- The majority of teachers in all three countries say their students know how to use technology better than they do
- Students agree, with only 40% in the US and 26% in Germany saying their teacher knows how to use technology better than they do
- Teachers say core training focuses more on teaching practices (77%) and technology (55%) than on integration of technology in curriculum (55%) where it can make a greater impact
With regards to teacher training, we came across two interesting examples of how schools are empowering teachers to embrace technology and integrate devices into their day-to-day curriculum.
The Jeannine Rainbolt College of Education at the University of Oklahoma has rolled out a pilot programme for the spring 2013 term that trains 575 students enrolled in the university’s undergraduate teacher education courses on how to use iPads for classroom work and for developing lesson plans.
In the K-12 sector, the Fort Sam Houston Independent School District in San Antonio, Texas turned to the students themselves. By creating a team of student interns to instruct teachers on how to use technology effectively, they were able to give teachers face-to-face help from the students – who say it “makes them feel important” – as well as 24-7 access to online assistance. Not only has this created a supportive community environment, it also enabled them to train faculty on new technology tools while on a limited budget.
Technology at school vs. at home
When looking at how technology devices are used when not in school, interestingly, home devices are used primarily for school work. Globally, students say they use devices for school work more than any other activity (73%) – compared to entertainment games (65%), social media (63%), reading books (46%), and educational games (38%).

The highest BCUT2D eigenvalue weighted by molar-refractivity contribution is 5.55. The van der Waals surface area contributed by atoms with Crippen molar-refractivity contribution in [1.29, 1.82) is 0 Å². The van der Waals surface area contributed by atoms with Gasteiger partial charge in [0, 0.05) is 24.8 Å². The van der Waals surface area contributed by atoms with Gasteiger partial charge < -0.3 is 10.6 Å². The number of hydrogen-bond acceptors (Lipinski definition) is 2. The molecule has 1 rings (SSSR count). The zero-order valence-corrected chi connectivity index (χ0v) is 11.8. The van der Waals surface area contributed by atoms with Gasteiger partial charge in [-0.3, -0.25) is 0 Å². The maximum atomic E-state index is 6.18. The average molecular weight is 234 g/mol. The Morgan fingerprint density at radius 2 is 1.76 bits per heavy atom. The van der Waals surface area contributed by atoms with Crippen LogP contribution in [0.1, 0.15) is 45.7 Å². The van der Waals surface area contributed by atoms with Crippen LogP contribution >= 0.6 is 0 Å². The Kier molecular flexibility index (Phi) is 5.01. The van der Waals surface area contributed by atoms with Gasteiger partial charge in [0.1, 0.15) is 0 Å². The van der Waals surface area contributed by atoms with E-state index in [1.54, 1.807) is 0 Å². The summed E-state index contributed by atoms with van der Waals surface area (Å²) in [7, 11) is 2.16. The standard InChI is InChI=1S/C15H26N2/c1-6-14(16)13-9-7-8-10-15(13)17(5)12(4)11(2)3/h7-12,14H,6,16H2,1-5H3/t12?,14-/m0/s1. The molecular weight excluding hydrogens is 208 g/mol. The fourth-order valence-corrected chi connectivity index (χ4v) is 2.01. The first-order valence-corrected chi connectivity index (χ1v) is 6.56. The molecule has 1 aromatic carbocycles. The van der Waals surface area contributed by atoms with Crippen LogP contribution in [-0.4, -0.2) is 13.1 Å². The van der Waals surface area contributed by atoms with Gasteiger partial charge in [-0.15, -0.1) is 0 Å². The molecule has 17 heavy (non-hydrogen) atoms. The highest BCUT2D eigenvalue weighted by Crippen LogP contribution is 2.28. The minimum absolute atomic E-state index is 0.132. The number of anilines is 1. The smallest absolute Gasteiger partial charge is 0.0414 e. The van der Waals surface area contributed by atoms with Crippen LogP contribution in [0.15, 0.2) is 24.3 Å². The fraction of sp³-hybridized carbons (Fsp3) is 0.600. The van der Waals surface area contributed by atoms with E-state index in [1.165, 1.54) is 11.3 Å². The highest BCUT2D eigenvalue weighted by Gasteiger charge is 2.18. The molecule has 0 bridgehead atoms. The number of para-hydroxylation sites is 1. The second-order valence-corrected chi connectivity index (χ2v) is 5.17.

But only half of all students say they interact with their school online. Given the rising popularity of MOOCs, which exist entirely online, this could suggest that in order to remain a competitive option, traditional schools must incorporate more blended learning techniques.
The school day may have ended, but the learners – especially today’s “always on” young learners – still seem keen to interact with the teacher. What will this mean for staffing in the brave new world of education?
Actions to meet technology needs
Some of the suggestions Dell offers in order to stay on track with the demands of both students and parents include:
- Eliminate access and skill barriers
- Innovate from the inside out by seeking feedback and ideas from current and prospective students, parents, alumni and teachers
- Adopt flexible, blended and personalised learning models that optimise teacher- and technology-delivered instruction in group and individual work
- Explore a role for social media in learning
- Support teachers with the skills, information and tools they need to enable students to manage their own learning at their own pace
- Invest in technical infrastructure that will adapt and scale as emerging technology-enabled models evolve and enrolment increases
- Use student and learning model performance data to modify learning approaches as necessary
Knowing students’ and parents’ desires for integrating more technology into the learning environment, we wonder, how are schools promoting their use of technology – both in terms of devices as well as in pedagogy? Feel free to share your examples in the Comments tab below, or tweet it to @icefmonitor.
Brain Track’s infographic compares and contrasts technology trends in China and the US, based on Dell’s survey: